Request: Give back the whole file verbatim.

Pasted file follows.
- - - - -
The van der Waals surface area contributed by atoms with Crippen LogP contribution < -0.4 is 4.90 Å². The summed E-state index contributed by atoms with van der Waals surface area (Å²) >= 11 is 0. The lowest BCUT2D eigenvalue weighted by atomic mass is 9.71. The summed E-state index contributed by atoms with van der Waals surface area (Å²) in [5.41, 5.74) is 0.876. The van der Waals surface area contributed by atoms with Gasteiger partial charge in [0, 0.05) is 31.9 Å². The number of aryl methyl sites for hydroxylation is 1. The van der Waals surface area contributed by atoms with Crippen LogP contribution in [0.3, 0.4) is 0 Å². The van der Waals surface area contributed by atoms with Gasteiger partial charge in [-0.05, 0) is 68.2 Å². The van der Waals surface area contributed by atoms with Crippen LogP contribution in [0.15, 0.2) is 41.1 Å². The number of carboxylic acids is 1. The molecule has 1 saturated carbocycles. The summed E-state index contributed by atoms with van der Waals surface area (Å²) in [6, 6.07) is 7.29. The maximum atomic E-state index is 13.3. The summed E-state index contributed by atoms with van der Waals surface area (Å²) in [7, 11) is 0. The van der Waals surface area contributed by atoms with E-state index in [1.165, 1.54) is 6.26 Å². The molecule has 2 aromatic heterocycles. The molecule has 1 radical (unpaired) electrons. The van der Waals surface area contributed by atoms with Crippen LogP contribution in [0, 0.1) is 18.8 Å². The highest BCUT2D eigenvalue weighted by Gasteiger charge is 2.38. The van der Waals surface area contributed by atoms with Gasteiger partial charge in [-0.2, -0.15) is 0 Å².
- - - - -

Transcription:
The van der Waals surface area contributed by atoms with Crippen LogP contribution < -0.4 is 4.90 Å². The summed E-state index contributed by atoms with van der Waals surface area (Å²) >= 11 is 0. The lowest BCUT2D eigenvalue weighted by atomic mass is 9.71. The summed E-state index contributed by atoms with van der Waals surface area (Å²) in [5.41, 5.74) is 0.876. The van der Waals surface area contributed by atoms with Gasteiger partial charge in [0, 0.05) is 31.9 Å². The number of aryl methyl sites for hydroxylation is 1. The van der Waals surface area contributed by atoms with Crippen LogP contribution in [0.3, 0.4) is 0 Å². The van der Waals surface area contributed by atoms with Gasteiger partial charge in [-0.05, 0) is 68.2 Å². The van der Waals surface area contributed by atoms with Crippen LogP contribution in [0.15, 0.2) is 41.1 Å². The number of carboxylic acids is 1. The molecule has 1 saturated carbocycles. The summed E-state index contributed by atoms with van der Waals surface area (Å²) in [6, 6.07) is 7.29. The maximum atomic E-state index is 13.3. The summed E-state index contributed by atoms with van der Waals surface area (Å²) in [7, 11) is 0. The van der Waals surface area contributed by atoms with E-state index in [1.165, 1.54) is 6.26 Å². The molecule has 2 aromatic heterocycles. The molecule has 1 radical (unpaired) electrons. The van der Waals surface area contributed by atoms with Crippen LogP contribution in [0, 0.1) is 18.8 Å². The highest BCUT2D eigenvalue weighted by Gasteiger charge is 2.38. The van der Waals surface area contributed by atoms with Gasteiger partial charge in [-0.2, -0.15) is 0 Å².